India's evolving diplomacy during COVID-19

The ongoing pandemic has brought out the country’s diplomatic best garnering praise from international agencies

The ‘Covidisation’ of our planet managed to shatter the façade of present world order and unveiled the unsightly political cobwebs. It brought forth the unyielding blame game between the United States, China, and the World Health Organisation and questioned the many incoherent international relations.

India, amidst a pandemic seemingly has managed a diplomatic upper hand under the present government. Indian administration and health department honed a message of regional unity, under the leadership of Prime Minister who during a virtual summit of SAARC countries pledged 10 million dollars for COVID emergency fund. Of which 13.89 crores have been disbursed to various SAARC countries, for medical supplies etc; notably, Nepal being the biggest beneficiary of the fund followed by Bangladesh.

During the initial phase of the pandemic on March 24, India spearheaded an immediate response against the pandemic by announcing the biggest lockdown in the world, owing to its mammoth population of 1.3 billion. This task was aided by intense contact tracing, containment of high-risk zones and rapid response by COVID teams, all which has currently been applauded globally.

Consecutively, beyond these diplomatic engagements, India has lived up to its title of “Pharmacy of the World”, having vast historical and deep knowledge in medicine and health. It has provided pharmaceutical assistance to nearly 85 countries on a grant basis to aid them tide over the pandemic. The Prime Minister’s visit to Bharat Biotech and Serum Institute of India recently paved the way for over 60 foreign envoys to approach leading biotech companies in Hyderabad, which displayed India’s “vaccine diplomacy”. So far India has supplied medicines to 133 countries in the fight against COVID-19. This move has secured its non-permanent membership in the UN Security Council period of 2021-22.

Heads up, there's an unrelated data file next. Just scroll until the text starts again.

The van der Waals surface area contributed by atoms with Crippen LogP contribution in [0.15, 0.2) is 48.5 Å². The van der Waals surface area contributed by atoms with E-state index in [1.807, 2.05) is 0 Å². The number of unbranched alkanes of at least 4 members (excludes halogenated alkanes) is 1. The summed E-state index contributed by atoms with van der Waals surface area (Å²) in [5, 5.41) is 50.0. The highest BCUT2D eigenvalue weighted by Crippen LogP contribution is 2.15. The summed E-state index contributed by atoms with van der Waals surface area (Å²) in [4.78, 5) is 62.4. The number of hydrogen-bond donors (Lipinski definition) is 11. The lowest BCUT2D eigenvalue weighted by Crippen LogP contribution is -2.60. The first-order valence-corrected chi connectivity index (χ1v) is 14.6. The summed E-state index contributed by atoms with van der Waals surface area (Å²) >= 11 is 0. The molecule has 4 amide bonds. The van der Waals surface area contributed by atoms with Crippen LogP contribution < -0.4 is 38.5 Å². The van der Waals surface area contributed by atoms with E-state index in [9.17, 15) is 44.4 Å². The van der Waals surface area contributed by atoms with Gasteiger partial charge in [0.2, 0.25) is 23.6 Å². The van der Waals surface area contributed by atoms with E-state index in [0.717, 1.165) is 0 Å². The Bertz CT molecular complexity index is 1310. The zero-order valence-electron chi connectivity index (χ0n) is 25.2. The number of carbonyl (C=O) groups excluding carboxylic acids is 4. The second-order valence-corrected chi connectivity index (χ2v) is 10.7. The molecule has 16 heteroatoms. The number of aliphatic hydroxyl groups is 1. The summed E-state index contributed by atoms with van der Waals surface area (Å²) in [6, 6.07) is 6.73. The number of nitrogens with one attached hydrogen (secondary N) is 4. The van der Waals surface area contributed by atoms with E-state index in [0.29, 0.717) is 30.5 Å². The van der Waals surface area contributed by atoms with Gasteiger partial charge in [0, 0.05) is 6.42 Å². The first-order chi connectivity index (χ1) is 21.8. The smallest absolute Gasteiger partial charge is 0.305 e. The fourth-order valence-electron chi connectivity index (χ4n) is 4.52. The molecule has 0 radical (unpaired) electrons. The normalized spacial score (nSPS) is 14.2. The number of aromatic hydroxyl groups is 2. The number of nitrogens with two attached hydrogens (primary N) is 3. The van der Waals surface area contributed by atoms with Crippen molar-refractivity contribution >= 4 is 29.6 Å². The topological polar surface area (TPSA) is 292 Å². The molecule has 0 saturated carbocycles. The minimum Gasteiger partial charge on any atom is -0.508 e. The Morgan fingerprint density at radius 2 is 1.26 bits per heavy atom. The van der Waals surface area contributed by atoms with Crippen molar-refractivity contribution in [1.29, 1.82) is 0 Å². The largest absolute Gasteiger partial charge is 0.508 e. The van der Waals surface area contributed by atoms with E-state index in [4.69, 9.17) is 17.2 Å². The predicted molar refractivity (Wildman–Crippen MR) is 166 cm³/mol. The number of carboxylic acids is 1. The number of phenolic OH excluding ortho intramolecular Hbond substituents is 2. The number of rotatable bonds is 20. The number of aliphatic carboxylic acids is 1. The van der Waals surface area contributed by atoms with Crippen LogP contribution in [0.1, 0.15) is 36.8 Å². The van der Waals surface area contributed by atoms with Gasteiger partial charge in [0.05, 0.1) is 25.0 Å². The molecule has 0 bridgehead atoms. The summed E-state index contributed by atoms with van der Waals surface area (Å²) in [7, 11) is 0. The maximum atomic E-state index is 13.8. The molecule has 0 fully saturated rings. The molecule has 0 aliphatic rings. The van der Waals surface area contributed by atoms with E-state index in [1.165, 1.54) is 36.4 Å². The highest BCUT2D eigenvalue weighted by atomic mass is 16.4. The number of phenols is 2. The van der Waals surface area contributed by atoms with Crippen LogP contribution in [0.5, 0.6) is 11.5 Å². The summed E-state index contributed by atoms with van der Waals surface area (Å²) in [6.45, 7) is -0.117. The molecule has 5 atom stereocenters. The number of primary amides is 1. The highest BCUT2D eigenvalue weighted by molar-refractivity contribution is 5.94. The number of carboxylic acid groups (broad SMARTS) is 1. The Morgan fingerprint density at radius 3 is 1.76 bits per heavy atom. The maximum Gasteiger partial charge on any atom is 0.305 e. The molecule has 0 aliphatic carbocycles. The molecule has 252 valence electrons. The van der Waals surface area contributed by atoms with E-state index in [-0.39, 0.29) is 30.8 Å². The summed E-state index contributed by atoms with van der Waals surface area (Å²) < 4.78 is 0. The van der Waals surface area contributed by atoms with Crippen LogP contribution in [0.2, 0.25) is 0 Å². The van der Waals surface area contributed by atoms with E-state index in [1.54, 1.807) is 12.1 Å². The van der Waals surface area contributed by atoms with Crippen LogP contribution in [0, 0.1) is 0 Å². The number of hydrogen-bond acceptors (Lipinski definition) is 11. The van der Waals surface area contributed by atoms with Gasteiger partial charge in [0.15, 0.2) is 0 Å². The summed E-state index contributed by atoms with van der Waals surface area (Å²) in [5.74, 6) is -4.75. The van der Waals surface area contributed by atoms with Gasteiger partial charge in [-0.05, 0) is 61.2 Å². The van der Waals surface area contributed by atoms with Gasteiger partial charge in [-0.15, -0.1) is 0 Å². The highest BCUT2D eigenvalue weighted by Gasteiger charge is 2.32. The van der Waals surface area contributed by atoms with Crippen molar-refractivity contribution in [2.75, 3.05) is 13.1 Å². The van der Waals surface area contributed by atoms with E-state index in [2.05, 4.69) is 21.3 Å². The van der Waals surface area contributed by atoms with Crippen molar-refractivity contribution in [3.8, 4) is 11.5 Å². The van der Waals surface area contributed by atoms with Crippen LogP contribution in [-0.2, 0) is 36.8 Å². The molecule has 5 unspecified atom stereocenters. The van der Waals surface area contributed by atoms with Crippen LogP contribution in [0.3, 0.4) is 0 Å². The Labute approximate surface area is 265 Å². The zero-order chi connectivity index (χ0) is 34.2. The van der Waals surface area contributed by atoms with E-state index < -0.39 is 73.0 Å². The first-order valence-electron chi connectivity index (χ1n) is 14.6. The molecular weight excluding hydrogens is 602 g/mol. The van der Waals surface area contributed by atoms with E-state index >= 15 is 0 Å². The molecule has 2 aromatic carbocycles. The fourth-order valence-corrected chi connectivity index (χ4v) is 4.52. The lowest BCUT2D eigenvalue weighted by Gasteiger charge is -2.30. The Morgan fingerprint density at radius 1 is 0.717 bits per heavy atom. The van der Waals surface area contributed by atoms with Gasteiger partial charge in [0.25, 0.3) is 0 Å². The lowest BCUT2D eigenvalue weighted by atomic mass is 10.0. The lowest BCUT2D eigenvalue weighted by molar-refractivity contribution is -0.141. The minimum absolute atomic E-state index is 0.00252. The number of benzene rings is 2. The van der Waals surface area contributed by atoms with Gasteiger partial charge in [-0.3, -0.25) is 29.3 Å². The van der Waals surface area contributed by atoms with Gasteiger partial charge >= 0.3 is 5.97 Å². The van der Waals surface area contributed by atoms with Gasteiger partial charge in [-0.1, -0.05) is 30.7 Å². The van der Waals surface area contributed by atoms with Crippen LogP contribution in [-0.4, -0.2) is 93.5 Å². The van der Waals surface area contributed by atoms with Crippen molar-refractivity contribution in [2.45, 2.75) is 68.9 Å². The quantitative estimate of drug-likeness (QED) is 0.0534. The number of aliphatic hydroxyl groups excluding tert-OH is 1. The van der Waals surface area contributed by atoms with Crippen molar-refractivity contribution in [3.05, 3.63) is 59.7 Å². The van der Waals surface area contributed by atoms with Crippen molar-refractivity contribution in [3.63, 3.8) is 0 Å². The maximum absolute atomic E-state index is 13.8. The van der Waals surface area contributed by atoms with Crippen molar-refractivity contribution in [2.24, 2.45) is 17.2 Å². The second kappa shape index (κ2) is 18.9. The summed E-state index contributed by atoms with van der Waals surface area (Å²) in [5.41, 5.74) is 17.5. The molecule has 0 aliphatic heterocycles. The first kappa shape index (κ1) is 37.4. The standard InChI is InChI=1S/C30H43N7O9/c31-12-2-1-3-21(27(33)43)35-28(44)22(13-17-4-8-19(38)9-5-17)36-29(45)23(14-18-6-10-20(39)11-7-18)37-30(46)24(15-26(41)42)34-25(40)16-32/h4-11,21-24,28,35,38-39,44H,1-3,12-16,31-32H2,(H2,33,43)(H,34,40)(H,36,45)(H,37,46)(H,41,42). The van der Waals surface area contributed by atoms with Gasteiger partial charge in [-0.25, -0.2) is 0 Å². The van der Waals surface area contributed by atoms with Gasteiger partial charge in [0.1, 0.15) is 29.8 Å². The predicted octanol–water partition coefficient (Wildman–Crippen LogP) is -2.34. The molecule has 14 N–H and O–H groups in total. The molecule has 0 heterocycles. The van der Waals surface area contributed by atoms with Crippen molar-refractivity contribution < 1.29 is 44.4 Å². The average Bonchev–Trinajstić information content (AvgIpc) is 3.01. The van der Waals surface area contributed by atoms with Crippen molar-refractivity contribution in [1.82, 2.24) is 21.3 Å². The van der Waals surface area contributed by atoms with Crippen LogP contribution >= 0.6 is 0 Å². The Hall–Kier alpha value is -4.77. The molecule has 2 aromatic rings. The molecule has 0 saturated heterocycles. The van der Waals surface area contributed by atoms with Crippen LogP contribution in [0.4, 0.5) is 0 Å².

COVID-19 has provided India an opportunity to address the irritants in its ties with some countries, most notably Iran and Malaysia. Iran recently sought India’s assistance to deal with COVID-19 and its PM also reached out to Mr Modi hoping that India would stand with Iran against the US sanctions.

The COVID-19 crisis presents unique opportunities for India. Companies are seeking to reappraise their manufacturing operations and the overdependence of global supply chains on China has caused firms to reconsider their business operations.

To benefit from this economic crisis and offer an effective alternative, India will have to reorient its role in South Asia and beyond. Essentially, the restructuring of economic policy and the bridging of the trust deficit will have to go hand-in-hand for India.

India’s proactive approach during this crisis will have a long-term impact on how the world views India. Our response may not have been perfect, but it has certainly underscored that when needed, India can certainly rise to the challenge.

As India revives its economy policymakers will need to recognise that domestic policies have a direct bearing on India’s image. The idea of self-reliance or Atmanirbhar Bharat is not about reverting to economic isolationism; its essential aim is to ensure India is a key participant in global supply chains.

Just as Pax-Romana did not disintegrate overnight, similarly the present world order will perhaps not disappear instantly, with the possible emergence of a new variant of globalisation. The time is ripe for an Indian global re-order.

Deepanshu Singh
Top Unacademy Educator

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